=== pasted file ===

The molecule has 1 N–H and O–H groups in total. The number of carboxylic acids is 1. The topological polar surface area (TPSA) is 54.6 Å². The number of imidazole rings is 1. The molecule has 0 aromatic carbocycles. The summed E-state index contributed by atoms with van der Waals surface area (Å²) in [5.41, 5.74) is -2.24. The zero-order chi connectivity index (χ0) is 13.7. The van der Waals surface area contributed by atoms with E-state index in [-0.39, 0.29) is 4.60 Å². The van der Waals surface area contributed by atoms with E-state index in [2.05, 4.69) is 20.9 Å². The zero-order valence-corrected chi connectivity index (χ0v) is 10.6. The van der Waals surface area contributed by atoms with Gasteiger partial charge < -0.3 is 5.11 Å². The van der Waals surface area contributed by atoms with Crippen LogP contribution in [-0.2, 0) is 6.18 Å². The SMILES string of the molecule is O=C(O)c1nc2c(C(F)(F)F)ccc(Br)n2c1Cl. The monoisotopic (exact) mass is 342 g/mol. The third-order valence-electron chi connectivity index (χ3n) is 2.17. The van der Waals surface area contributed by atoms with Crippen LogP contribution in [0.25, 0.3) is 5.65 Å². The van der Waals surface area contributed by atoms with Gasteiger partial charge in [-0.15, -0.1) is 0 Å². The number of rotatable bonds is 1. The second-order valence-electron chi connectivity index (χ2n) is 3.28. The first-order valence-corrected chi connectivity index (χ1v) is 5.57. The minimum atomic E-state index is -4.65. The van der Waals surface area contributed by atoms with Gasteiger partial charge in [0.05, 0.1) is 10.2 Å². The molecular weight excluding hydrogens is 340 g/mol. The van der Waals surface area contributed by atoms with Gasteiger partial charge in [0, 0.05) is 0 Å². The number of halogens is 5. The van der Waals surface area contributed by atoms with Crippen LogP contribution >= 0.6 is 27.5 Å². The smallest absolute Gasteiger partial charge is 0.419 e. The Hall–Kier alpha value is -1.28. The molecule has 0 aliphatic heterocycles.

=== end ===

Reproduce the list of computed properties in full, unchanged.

The molecule has 1 N–H and O–H groups in total. The number of carboxylic acids is 1. The topological polar surface area (TPSA) is 54.6 Å². The number of imidazole rings is 1. The molecule has 0 aromatic carbocycles. The summed E-state index contributed by atoms with van der Waals surface area (Å²) in [5.41, 5.74) is -2.24. The zero-order chi connectivity index (χ0) is 13.7. The van der Waals surface area contributed by atoms with E-state index in [-0.39, 0.29) is 4.60 Å². The van der Waals surface area contributed by atoms with E-state index in [2.05, 4.69) is 20.9 Å². The zero-order valence-corrected chi connectivity index (χ0v) is 10.6. The van der Waals surface area contributed by atoms with Gasteiger partial charge < -0.3 is 5.11 Å². The van der Waals surface area contributed by atoms with Crippen LogP contribution in [-0.2, 0) is 6.18 Å². The SMILES string of the molecule is O=C(O)c1nc2c(C(F)(F)F)ccc(Br)n2c1Cl. The monoisotopic (exact) mass is 342 g/mol. The third-order valence-electron chi connectivity index (χ3n) is 2.17. The van der Waals surface area contributed by atoms with Crippen LogP contribution in [0.25, 0.3) is 5.65 Å². The van der Waals surface area contributed by atoms with Gasteiger partial charge in [-0.15, -0.1) is 0 Å². The number of rotatable bonds is 1. The second-order valence-electron chi connectivity index (χ2n) is 3.28. The first-order valence-corrected chi connectivity index (χ1v) is 5.57. The minimum atomic E-state index is -4.65. The van der Waals surface area contributed by atoms with Gasteiger partial charge in [0.05, 0.1) is 10.2 Å². The molecular weight excluding hydrogens is 340 g/mol. The van der Waals surface area contributed by atoms with Gasteiger partial charge in [0, 0.05) is 0 Å². The number of halogens is 5. The van der Waals surface area contributed by atoms with Crippen LogP contribution >= 0.6 is 27.5 Å². The smallest absolute Gasteiger partial charge is 0.419 e. The Hall–Kier alpha value is -1.28. The molecule has 0 aliphatic heterocycles.